Five 3DS Features You Might Not Know About

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Despite being pocket-sized, the 3DS does hold some secrets. The 3DS can do things you might not realize are possible!


Some of these 3DS features are meant to make your experience better; they can be very helpful. And some 3DS tricks are merely for fun. Here are our picks for cool and obscure 3DS features you should be using.

You Can Play Older Games The Right Way

Whenever you boot up a Virtual Console game on the 3DS, it blows up to fit the screen—and this can make the graphics look kind of ugly. Thankfully, you can simply press and hold “Start” while opening a Virtual Console game to make it appear in its native resolution. For Game Boy games, the 3DS even adds a cute overlay to your screen. EDIT: this trick also works for DS games.

You Can Mess Around

Here’s a little tip for the 3DS home screen. If you tap on a game once and then blow into the microphone, you’ll note that the splash screen on the top of the 3DS will react to you. A small but charming detail.

You Can Take Screenshots

While some games have a screenshot function built-in, many do not. You can still take a screenshot, though. All you have to do is press the “home” button on your 3DS, then open up Miiverse. You’ll be taken to the community of whatever game you had running. On the bottom screen, you should see a button that reads “Post.” Tap that, and then on the next screen you can attach a screenshot of whatever you were last looking at in your suspended game.


After you post your screenshot on Miiverse, you can log into Miiverse via a computer and save the screenshot if you’d like. Yes, this isn’t the most intuitive screenshot tool, but it is something. Do note that this feature doesn’t actually work with every single game on the 3DS, so your mileage may vary.

You Can Play Breakout

Here’s a cool thing hidden inside New 3DS systems. Open up the browser. Then, tap out the Super Mario Bros. theme song, like so:


If you do it correctly, the text changes to read “Stage Select.” Pick your favorite browser, and voila. Breakout, but with the browser’s logo.


You Can Streetpass

This one isn’t a secret, but it bears repeating. One of the biggest delights of the 3DS is the built-in ability to communicate with other 3DS’s without actually doing anything. Depending on the games you’re currently playing, you can enjoy special bonuses every time you come into contact with other players. Monster Hunter 4 Ultimate for example grants you special supplies and items whenever you come across other hunters in real life. Pretty neat! So, why not turn Streetpass on for whatever games you’re playing currently/bring your 3DS with you everywhere?


Alternatively, you can use Streetpass to play the 3DS’s native Streetpass games. For this, I direct you to Stephen Totilo’s handy guide on Streetpassing like a champ.

Bonus Tips and Tricks

  • I mentioned this earlier, but you can access Miiverse from your computer. You’ll need to set-up your account on your 3DS to allow Miiverse access on devices other than your 3DS, but it’ll be worth it. PC access to Miiverse makes things like sharing screenshots way easier. Just make sure to log in on your PC, because a lot of the amusing posts on Miiverse aren’t necessarily the most popular ones.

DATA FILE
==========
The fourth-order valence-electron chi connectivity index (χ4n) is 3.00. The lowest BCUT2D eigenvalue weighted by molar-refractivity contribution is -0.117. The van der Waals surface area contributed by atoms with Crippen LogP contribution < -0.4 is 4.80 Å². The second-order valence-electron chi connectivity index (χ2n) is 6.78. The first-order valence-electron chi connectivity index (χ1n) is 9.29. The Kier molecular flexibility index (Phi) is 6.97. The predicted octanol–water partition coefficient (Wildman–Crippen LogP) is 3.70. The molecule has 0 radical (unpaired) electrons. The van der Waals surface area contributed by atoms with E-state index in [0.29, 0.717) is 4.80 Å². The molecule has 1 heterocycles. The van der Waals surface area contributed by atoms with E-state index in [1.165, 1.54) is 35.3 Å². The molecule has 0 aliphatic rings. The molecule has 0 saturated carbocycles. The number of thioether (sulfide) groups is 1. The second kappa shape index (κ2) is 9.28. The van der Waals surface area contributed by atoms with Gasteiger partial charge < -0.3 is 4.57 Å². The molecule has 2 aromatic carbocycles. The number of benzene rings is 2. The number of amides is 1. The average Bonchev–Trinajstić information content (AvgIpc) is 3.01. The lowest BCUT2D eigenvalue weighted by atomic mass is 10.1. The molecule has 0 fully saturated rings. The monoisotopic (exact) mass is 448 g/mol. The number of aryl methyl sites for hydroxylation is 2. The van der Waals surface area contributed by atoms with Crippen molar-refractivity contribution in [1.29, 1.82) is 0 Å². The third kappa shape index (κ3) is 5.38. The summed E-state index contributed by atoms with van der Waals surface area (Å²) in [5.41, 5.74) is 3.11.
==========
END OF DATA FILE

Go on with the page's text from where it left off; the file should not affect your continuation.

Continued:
• Those of you that primarily buy digital games: remember, every game still has a manual. If you tap on a game on the home screen, the bottom screen of your 3DS should show you a “Manual” button. Nintendo games have especially cool-looking manuals you should check out.
  • While the Friend Code System is a drag, it’s nice that you can just suspend your game, open up your Friend List, and add people right in the middle of playing something. No need to exit the game completely.
  • If you’re upgrading 3DSes, you might want to read about how to transfer your information over. You might also want to keep a screwdriver ready.
  • After purchasing a game, the system should ask you if you want to download something immediately, or if you want to download it in sleep mode. I’m a big fan of the latter option—I can let my 3DS download games overnight without having to worry about it.
  • Be gentle with your Circle Pad. Some newer games, like Smash Bros., make it very easy to push the Circle Pad to its limit. Many people have ended up breaking their 3DSes playing newer games. I learned this the hard way.
  • You can customize the look of your home screen. If you tap and hold a game’s icon, for example, the system lets you move it wherever you’d like, just like the iPhone does. You can now also purchase themes for your 3DS, many of which are based on your favorite games. And finally, if you want to reduce clutter, tap on an empty icon on the home screen. The 3DS should give you the option to create a folder, in which you can dump whatever you’d like. Helpfully, you can also rename the folder. Be creative!
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Do you have any tips and tricks for 3DS owners? Be sure to share them in the comments.




And don’t forget, the 3DS has another useful function, especially compared to the 2DS: